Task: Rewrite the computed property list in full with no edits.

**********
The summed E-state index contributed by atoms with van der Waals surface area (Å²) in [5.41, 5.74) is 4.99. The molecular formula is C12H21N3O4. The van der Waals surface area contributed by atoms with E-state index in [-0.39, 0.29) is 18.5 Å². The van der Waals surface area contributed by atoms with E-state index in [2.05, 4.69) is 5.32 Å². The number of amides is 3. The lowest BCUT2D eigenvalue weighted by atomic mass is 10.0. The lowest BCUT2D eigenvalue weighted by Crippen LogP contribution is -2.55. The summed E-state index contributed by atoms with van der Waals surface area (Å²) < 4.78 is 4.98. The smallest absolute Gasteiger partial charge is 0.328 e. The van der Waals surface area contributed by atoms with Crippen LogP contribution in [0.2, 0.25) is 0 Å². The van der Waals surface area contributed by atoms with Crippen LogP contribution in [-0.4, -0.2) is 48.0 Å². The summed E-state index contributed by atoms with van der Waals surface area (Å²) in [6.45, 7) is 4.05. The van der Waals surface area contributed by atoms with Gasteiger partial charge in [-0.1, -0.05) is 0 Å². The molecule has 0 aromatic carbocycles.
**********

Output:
The summed E-state index contributed by atoms with van der Waals surface area (Å²) in [5.41, 5.74) is 4.99. The molecular formula is C12H21N3O4. The van der Waals surface area contributed by atoms with E-state index in [-0.39, 0.29) is 18.5 Å². The van der Waals surface area contributed by atoms with E-state index in [2.05, 4.69) is 5.32 Å². The number of amides is 3. The lowest BCUT2D eigenvalue weighted by atomic mass is 10.0. The lowest BCUT2D eigenvalue weighted by Crippen LogP contribution is -2.55. The summed E-state index contributed by atoms with van der Waals surface area (Å²) < 4.78 is 4.98. The smallest absolute Gasteiger partial charge is 0.328 e. The van der Waals surface area contributed by atoms with Crippen LogP contribution in [0.2, 0.25) is 0 Å². The van der Waals surface area contributed by atoms with Crippen LogP contribution in [-0.4, -0.2) is 48.0 Å². The summed E-state index contributed by atoms with van der Waals surface area (Å²) in [6.45, 7) is 4.05. The van der Waals surface area contributed by atoms with Gasteiger partial charge in [-0.1, -0.05) is 0 Å². The molecule has 0 aromatic carbocycles.